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As for prenatal patients, most will have a first and second trimester ultrasound for dating and anatomy screening, and the usual prenatal labs. Every patient receives a tetanus booster and one dose of anti-parasitic medication during their second trimester. Fetal heart tones are assessed with a stethoscope through the patient’s abdomen, and feeling the location of the fundus assessed fetal growth. Fetal presentation is assessed by palpation and only assessed by ultrasound if the physician did not feel confident about palpating the head in within the maternal pelvis. Elective primary cesarean sections are quite common due to fear of labor pain, since pain management during labor is not available at this particular hospital. If a patient complained of contraction pains between 39 to 40 weeks, they were often admitted to the hospital for observation overnight and then induced if they did not progress into labor spontaneously. Again, this common practice is due to lack of access to medical facilities and the inability for patients to return repeatedly for labor checks. For these reasons, evidence-based medicine was rarely practiced.

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There were two operating rooms that were separated by a glass wall, thus patient privacy was non-existent. Everyone in the operating room changed into scrubs and “OR slippers,” thus toes remained exposed. Those that scrubbed in wore fabric gowns and masks without any protective eyewear.  Equipment that is normally disposed of were “sterilized” and reused, such as suction tubing and MVA cannulas. Makeshift baby warmers were put together in the OR during cesarean sections with a portable electric wire-grated heater directed onto baby blankets and towels. Almost all patients received 5-7 days of broad-spectrum antibiotics postoperatively regardless of the type of surgery they received due to the sanitation conditions and overcrowding of the inpatient wards. During times when the scheduled daily power outages were in effect mid-procedure and the power generator had not kicked in yet, we would continue the operation under guidance by flashlight. When a patient presented for a cesarean section, there were no baby warmers in the OR. Instead, a large portable metal heater propped up on a table pointing towards blankets and towels to be used for the delivery became the makeshift baby warmer. What I learned the most in the OR was how to be as least wasteful as possible since the patient has to purchase all of the materials used during surgery. Instrument tying was used to conserve suture, gauze was rinsed with warm saline and wrung out to be reused for dabbing blood.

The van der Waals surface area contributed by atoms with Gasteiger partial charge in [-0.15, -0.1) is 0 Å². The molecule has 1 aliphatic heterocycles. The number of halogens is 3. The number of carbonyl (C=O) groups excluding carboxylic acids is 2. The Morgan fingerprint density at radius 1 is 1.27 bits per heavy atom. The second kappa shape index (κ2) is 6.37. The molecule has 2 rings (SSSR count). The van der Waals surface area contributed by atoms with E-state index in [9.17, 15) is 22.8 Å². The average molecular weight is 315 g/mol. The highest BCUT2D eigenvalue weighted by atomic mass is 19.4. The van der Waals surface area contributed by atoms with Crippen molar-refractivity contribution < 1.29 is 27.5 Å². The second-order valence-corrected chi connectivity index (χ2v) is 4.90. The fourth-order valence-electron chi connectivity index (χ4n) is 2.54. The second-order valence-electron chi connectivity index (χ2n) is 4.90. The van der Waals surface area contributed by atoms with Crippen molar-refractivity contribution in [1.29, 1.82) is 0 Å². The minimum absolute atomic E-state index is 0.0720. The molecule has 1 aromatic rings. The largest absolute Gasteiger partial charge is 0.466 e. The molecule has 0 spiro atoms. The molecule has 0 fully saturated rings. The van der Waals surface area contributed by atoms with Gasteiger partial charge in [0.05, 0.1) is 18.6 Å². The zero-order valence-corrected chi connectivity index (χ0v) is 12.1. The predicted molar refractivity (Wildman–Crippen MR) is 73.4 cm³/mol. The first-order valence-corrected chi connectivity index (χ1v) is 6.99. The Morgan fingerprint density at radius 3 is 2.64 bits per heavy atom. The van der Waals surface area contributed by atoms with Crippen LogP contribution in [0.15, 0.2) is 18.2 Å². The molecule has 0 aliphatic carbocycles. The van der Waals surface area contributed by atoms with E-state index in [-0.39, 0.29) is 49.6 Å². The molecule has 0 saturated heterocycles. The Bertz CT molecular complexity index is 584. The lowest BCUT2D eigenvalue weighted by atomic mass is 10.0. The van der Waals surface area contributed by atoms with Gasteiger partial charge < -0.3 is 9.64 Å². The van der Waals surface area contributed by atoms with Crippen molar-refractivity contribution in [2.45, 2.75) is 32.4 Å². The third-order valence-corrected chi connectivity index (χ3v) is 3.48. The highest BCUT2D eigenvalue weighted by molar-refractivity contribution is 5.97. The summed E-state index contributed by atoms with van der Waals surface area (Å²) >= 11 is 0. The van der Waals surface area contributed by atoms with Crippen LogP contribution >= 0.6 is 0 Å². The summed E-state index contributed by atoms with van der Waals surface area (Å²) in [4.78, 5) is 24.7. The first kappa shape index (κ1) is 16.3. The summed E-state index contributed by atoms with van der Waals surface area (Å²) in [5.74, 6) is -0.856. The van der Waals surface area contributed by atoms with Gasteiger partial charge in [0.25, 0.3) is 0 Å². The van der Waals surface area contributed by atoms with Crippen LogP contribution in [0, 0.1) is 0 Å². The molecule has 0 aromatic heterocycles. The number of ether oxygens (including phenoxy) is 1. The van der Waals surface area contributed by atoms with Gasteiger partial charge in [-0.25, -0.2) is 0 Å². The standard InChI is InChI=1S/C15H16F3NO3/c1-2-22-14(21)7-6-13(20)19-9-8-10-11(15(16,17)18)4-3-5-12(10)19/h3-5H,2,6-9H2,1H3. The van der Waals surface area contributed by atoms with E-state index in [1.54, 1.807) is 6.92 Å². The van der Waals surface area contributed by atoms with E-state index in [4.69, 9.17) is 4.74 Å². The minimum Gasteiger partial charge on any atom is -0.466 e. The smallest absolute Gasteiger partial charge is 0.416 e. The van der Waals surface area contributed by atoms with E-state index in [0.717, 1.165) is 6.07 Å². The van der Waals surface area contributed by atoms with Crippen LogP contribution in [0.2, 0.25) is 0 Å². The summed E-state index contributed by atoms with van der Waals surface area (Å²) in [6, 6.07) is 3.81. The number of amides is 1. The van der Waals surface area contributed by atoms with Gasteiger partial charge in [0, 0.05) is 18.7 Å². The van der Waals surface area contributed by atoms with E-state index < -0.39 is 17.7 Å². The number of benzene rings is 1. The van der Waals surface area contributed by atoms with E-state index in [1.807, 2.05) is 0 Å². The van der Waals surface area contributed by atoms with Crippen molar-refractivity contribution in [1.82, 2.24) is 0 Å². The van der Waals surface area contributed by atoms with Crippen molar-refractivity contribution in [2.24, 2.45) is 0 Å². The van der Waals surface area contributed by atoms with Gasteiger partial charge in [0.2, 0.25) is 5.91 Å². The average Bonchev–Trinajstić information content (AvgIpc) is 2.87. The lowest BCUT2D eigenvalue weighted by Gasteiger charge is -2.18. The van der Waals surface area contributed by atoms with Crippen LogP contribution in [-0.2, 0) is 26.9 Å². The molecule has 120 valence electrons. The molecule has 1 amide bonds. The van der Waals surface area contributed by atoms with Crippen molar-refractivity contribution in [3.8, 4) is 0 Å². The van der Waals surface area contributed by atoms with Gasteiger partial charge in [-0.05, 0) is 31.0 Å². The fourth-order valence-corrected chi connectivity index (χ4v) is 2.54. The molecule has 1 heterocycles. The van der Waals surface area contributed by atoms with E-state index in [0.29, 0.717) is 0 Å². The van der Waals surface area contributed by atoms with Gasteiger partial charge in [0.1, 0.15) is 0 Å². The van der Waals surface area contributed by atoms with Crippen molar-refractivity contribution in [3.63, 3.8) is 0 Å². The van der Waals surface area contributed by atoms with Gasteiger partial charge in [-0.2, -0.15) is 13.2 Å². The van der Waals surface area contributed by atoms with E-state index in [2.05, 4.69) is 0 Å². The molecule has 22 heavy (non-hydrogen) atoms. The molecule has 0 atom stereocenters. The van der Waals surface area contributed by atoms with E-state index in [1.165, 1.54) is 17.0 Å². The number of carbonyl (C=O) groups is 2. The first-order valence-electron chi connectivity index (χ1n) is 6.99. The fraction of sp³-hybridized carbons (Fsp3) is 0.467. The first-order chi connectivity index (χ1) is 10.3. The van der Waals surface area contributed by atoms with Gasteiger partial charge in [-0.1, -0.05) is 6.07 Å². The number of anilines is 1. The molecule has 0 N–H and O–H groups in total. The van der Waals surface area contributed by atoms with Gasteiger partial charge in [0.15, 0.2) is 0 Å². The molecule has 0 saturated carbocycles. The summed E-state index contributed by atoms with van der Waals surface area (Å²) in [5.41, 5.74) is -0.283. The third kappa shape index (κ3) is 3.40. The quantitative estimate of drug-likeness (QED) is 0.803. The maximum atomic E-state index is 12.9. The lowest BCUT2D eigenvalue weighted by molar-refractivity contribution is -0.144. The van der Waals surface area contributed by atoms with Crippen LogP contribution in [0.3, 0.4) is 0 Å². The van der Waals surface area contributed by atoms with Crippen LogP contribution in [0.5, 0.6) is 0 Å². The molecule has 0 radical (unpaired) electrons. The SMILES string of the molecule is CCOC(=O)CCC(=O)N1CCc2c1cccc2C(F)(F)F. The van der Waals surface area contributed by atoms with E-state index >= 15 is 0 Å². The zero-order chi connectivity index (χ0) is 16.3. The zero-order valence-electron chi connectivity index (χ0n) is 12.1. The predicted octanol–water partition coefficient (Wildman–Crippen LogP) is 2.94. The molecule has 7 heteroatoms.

One of my most memorable and rewarding experiences is from the free women’s health clinic hosted by us medical volunteers through the Mountain Fund at a local daycare center/school named, “Orchid Garden.” This daycare center is a very special one because it was built from the vision of a woman named Bina Basnet, who did not want children to be abandoned, but to have a place where children will be safe, well taken care of and educated while their mothers were at work.  Thus, she became the founder of Orchid Garden, which is a non-profit center that accepts children from the age of 6 months to 8 years, and with classrooms from pre-K to grade 2. In total, there are almost 900 children at this center, with 150 children that attend grade 3 at outside schools from funding through the Orchid Garden. At the women’s health clinic we hosted, we saw and treated over 35 women for various conditions such as dysmenorrhea, menorrhagia, vaginal itching, abnormal discharge, abdominal pain, and pelvic organ prolapse. Those that required inpatient evaluation were referred to Helping Hands Hospital.  Our exam rooms consisted of two school desks covered with sheets and a mini-mattress, with the two exam tables separated by a bedsheets tied to support beams near the ceiling. Our speculums had to be soaked in a sterilization solution for 45 mins before use on the next patient. The staff from Orchid Garden and local Nepali girls from the Mountain fund served as our translators. Because of the language barrier, each patient took at least 30 mins to assess. But, in the end, the patients were extremely grateful of our services and left with ear to ear smiles with free medications appropriate for their condition which they otherwise would not have been able to afford.

Words can only partially describe how rewarding and fulfilling it was to spend an extended period of time practicing medicine in a developing country. I feel so blessed to have had this opportunity during my residency training to go abroad for an educational experience. It has allowed me to reflect on how fortunate we are to have the resources we have to provide such advanced quality of care for our patients here. I have also learned to appreciate the fundamental things that we have that I surely never thought twice about before—adequate lighting, running water, protective personal equipment, private patient rooms, disposable equipment… and the list goes on and on. If I have the opportunity again to go abroad and provide medical care, I would jump at that chance as it is nothing short of a unique experience that offers insight on the world and within oneself. This experience has also reminded me of the reasons why I chose a career in medicine, which has strengthened my personal mission to provide the most compassionate care I possibly can as a doctor, and as a human being.